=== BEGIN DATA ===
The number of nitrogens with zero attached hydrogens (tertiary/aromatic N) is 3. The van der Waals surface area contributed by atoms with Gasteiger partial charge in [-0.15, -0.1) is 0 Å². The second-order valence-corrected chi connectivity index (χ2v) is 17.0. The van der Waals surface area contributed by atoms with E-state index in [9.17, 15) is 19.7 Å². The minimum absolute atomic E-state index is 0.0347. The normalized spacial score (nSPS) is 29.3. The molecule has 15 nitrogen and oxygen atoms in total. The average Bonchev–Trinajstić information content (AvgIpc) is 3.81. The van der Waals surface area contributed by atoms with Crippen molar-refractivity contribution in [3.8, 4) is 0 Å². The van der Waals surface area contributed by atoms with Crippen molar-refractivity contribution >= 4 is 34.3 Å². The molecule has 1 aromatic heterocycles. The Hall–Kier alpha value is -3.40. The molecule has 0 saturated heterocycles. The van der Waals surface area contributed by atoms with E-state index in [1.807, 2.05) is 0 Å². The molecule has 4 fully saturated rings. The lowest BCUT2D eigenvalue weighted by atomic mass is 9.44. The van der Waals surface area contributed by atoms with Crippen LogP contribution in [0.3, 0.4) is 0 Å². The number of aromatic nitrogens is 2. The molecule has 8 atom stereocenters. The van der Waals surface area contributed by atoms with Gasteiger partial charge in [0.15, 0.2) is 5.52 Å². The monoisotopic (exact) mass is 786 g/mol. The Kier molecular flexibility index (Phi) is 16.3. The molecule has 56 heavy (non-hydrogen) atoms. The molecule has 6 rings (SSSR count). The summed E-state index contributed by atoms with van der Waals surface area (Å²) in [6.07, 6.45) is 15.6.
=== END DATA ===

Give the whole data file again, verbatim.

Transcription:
The number of nitrogens with zero attached hydrogens (tertiary/aromatic N) is 3. The van der Waals surface area contributed by atoms with Gasteiger partial charge in [-0.15, -0.1) is 0 Å². The second-order valence-corrected chi connectivity index (χ2v) is 17.0. The van der Waals surface area contributed by atoms with E-state index in [9.17, 15) is 19.7 Å². The minimum absolute atomic E-state index is 0.0347. The normalized spacial score (nSPS) is 29.3. The molecule has 15 nitrogen and oxygen atoms in total. The average Bonchev–Trinajstić information content (AvgIpc) is 3.81. The van der Waals surface area contributed by atoms with Crippen molar-refractivity contribution in [3.8, 4) is 0 Å². The van der Waals surface area contributed by atoms with Crippen molar-refractivity contribution >= 4 is 34.3 Å². The molecule has 1 aromatic heterocycles. The Hall–Kier alpha value is -3.40. The molecule has 0 saturated heterocycles. The van der Waals surface area contributed by atoms with E-state index in [1.807, 2.05) is 0 Å². The molecule has 4 fully saturated rings. The lowest BCUT2D eigenvalue weighted by atomic mass is 9.44. The van der Waals surface area contributed by atoms with Crippen LogP contribution in [0.3, 0.4) is 0 Å². The number of aromatic nitrogens is 2. The molecule has 8 atom stereocenters. The van der Waals surface area contributed by atoms with Gasteiger partial charge in [0.15, 0.2) is 5.52 Å². The monoisotopic (exact) mass is 786 g/mol. The Kier molecular flexibility index (Phi) is 16.3. The molecule has 56 heavy (non-hydrogen) atoms. The molecule has 6 rings (SSSR count). The summed E-state index contributed by atoms with van der Waals surface area (Å²) in [6.07, 6.45) is 15.6.